Surrey Institution, London, 1810. Thomas Rowlandson and Augustus Charles Pugin. (Wikipedia)

    Surrey Institution, London, 1810. Thomas Rowlandson and Augustus Charles Pugin. (Wikipedia)

    Facing this challenge in his work on Coleridge’s, Hazlitt’s, and Humphry Davy’s respective lectures, Kurtis Hessel explained that in order to reconstruct these events we’re forced to cobble together “texts” from various sources, including the speaker’s notes, advertisements, reviews, and writings of those who attended. And yet, cautioned Hessel, these sources are often unreliable indicators of what actually took place. Just because a lecture was advertised, for example, does not mean it was actually held. If ticket sales failed to reach certain quotas, the event was canceled. In addition, while some lecturers like Hazlitt published write-ups of their lectures following the event, the printed version does not necessarily provide an accurate account of the lecture itself. Although it’s tempting to treat lectures in the same way we treat texts, Hessel struggles against this inclination in his work. Rather than relying on an available text, he explained, we’re forced to construct one. While print continues to dominate our understanding of Romantic-era oral media, we should seek out as many diverse sources as possible in order to reconstruct these moments. The lecture itself exists somewhere in between.

    Reconstructing drama and pantomime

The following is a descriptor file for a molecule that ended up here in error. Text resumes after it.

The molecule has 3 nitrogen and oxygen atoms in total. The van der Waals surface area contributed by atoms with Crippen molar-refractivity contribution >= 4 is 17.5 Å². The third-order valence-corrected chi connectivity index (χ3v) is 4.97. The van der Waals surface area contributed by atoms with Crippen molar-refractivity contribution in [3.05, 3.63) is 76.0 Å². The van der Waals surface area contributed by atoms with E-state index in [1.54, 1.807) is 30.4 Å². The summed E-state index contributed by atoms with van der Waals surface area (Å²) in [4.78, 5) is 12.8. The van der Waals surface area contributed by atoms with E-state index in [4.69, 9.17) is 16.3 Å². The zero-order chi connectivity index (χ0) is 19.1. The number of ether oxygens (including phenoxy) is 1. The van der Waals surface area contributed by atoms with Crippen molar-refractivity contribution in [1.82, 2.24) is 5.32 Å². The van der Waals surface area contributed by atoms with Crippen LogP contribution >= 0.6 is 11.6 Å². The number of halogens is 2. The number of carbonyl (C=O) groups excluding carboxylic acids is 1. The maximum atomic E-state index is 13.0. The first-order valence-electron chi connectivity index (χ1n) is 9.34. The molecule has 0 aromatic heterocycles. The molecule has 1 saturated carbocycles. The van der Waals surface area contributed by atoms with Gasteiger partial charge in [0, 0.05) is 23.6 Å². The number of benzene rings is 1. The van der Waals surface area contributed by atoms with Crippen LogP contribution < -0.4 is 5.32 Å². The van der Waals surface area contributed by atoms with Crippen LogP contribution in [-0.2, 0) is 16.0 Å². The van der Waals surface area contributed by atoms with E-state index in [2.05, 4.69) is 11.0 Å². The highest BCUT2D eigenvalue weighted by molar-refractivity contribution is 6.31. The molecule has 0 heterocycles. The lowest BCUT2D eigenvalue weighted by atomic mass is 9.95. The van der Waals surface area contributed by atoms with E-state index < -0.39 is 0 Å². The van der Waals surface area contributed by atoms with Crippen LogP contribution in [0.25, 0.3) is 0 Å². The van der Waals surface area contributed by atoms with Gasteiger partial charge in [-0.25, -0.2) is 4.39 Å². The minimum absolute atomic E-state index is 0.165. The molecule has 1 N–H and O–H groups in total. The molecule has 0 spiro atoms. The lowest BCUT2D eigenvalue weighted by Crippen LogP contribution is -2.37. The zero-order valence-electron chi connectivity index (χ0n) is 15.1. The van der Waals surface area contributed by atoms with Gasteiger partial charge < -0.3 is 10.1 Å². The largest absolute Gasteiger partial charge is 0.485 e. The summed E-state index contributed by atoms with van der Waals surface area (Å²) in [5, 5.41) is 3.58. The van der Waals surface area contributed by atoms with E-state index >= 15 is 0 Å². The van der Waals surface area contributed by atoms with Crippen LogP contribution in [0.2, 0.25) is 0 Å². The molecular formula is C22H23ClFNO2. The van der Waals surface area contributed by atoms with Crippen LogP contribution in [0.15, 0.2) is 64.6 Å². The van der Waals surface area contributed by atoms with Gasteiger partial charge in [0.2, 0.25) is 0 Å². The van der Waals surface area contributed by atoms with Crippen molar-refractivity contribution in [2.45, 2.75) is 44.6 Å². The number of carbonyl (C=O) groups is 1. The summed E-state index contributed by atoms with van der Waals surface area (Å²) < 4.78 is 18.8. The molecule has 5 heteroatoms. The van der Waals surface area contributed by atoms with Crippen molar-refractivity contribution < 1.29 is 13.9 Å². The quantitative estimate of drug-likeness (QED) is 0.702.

Drama is a similarly performative medium that presents methodological challenges when reconstructing it in print. With the exception of closet dramas and other plays that were not intended for the stage, the majority of popular stage productions were written with performance in mind. Although we have scripts, stage directions, and other textual remnants of these works, it’s difficult to imagine what occurred at individual performances. In Coleridge’s highly successful drama Remorse (1813), for example, we know that audiences were enthralled by a spectacular incantation scene in which an altar goes up in flames to reveal a painting of the protagonist’s assassination. Yet no surviving versions of the text give any indication of how this effect was achieved. Instead, our best guess comes from a write-up in The Examiner that describes “the altar flaming in the distance, the solemn invocation, the pealing music of the mystic song,” that together produced “a combination so awful, as nearly to over-power reality, and make one half believe the enchantment which delighted our senses.” Though lacking in specifics, this description depicts the scene better than the play’s stage directions, which simply read “The incense on the altar takes fire suddenly, and an illuminated picture of Alvar’s assassination is discovered.” In cases where stage spectacle played an important role in a production, paratextual materials are often better approximations of performance than the text itself.